The global economy remains frail and fragile, and economic growth rates remain at moderate levels, insufficient to ensure a sustainable recovery following the 2007/2008 global recession. The crisis has, once again, proven how intertwined and tightly weaved the world economy is. It swept like veldt fire through advanced or economically developed countries to less developed world. The results were negative, but their intensity they varied from country to country. The crisis was, however, just one the few that have torn through world economy.
As a matter of fact, it has been noted that by Du Toit (2009:2) that the recent macroeconomic history of emerging market economies is coloured with economic crises of all kinds, ranging from debt-crises, through hyperinflationary periods to currency crises to name but a few. Over the years, the finger of blame as to who caused which crises has been shifting from one agent of the economy to the other, all through the world. However, it may be more concise and academically balanced to say all the economic agents, including the government, the private sector, those in the financial sector, just to mention a few, have failed (Du Plessis, 2011:3).
Over the years, the world economy has witnessed the evolution of international financial system (IFS), shadow banking being one of the highlights. Some economists argue that these transitions have made the world economy more vulnerable to financial downswings, some have chosen to argue otherwise opining that these transitions have been beneficial to world economic development. In any case, it is clear that the financial crisis has given birth to, and resurrected, lively debates and interest in the IFS and its reform. Recently, the focus of the G20 has been coming up with a reform in an effort “to build a more stable and resilient international monetary system” (Camdessus et al, 2011:1). However, shadow banking, which remains highly unregulated and unsupervised, has not been given special focus as far as reforms are concerned (FSB, 2012:2), despite the fact that it contributed to the 2007/8 financial crisis in one way or the other. This paper assesses the risks and/or concerns of shadow banking as a part of the IFS. It is divided into headings and subheadings as follows:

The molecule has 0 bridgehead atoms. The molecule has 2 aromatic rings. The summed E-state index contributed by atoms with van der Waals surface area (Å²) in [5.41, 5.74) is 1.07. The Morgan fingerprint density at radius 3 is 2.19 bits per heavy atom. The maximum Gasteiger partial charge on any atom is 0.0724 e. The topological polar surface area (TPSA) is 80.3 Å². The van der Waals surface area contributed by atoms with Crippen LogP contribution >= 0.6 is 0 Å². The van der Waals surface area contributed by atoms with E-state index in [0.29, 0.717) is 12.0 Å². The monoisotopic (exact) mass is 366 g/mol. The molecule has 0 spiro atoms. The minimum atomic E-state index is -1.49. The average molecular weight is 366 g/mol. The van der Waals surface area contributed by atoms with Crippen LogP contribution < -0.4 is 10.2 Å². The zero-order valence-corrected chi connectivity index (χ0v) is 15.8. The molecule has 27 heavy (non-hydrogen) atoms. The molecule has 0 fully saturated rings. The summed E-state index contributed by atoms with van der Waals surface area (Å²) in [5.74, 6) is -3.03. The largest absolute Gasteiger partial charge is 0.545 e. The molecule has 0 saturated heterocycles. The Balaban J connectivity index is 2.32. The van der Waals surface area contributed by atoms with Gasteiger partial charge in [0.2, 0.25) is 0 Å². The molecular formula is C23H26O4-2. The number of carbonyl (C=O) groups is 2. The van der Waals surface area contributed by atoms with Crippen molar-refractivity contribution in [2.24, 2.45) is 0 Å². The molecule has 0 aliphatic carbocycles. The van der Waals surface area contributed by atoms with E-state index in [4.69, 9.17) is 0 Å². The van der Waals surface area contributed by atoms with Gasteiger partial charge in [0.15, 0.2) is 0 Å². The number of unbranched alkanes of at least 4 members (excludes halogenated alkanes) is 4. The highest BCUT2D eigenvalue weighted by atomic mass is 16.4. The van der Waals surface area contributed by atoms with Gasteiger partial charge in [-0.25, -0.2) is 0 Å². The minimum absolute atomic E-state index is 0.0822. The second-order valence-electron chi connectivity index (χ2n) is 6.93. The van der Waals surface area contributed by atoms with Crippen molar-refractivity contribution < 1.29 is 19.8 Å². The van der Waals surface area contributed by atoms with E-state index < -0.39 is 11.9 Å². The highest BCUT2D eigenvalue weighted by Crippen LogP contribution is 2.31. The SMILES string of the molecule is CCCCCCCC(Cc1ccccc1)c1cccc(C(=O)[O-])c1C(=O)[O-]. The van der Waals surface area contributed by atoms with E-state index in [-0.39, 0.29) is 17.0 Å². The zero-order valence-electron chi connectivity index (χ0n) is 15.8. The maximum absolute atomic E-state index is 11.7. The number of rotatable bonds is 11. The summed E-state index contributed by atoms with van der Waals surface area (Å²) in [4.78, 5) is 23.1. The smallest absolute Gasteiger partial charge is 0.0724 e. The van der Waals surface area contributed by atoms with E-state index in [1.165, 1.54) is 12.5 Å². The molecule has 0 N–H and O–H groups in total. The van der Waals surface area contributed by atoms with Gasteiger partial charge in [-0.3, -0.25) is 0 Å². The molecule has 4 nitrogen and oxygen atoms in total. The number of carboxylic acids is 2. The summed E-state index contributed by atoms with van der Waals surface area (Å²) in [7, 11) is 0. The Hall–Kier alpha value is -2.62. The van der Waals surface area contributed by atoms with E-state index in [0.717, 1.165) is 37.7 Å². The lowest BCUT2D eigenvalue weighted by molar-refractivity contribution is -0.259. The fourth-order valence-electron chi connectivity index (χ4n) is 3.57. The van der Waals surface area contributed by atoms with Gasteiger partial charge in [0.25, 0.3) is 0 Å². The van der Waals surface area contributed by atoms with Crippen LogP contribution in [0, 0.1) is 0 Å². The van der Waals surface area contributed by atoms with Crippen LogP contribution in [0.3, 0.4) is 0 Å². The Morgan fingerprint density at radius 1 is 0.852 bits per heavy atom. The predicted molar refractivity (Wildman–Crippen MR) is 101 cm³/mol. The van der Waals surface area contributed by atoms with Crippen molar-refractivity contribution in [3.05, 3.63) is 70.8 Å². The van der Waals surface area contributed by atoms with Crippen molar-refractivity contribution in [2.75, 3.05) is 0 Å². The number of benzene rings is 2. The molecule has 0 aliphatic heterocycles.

WHAT IS SHADOW BANKING?
Over the years, different definitions of shadow banking have emerged. For the purposes of this paper, a definition used in the Financial Stability Board (FSB) reports will be adopted, wherein shadow banking is defined as “the system of credit intermediation that involves entities and activities outside the regular banking system” (FSB 2011:1 and FSB, 2012:2). These entities perform the important roles of credit risk transfer, liquidity and maturity transformation (Pozsar et al, 2010:2). Other important functions performed by these entities include securities lending and handling of repurchase transactions or agreements (repos) (FSB 2011:2). Shadow banking is significantly important in the South African market as it an engine for risk diversification, and it derives its strength from the fact that South Africa has adequately capitalised banks (BusinessReport, 2012). Shadow banks have, over the past decade, succeeded in performing an important role of converting long-term assets which appear to be risky into short-term liability. This in turn, contributed immensely to appreciation of the asset prices prior to the 2007/8 financial crisis (Pozsar et al, 2012:1). It is for this reason that economist have, recently, argued that the crisis exposed the frangibility of shadow banking system as a form of intermediation in the IFS.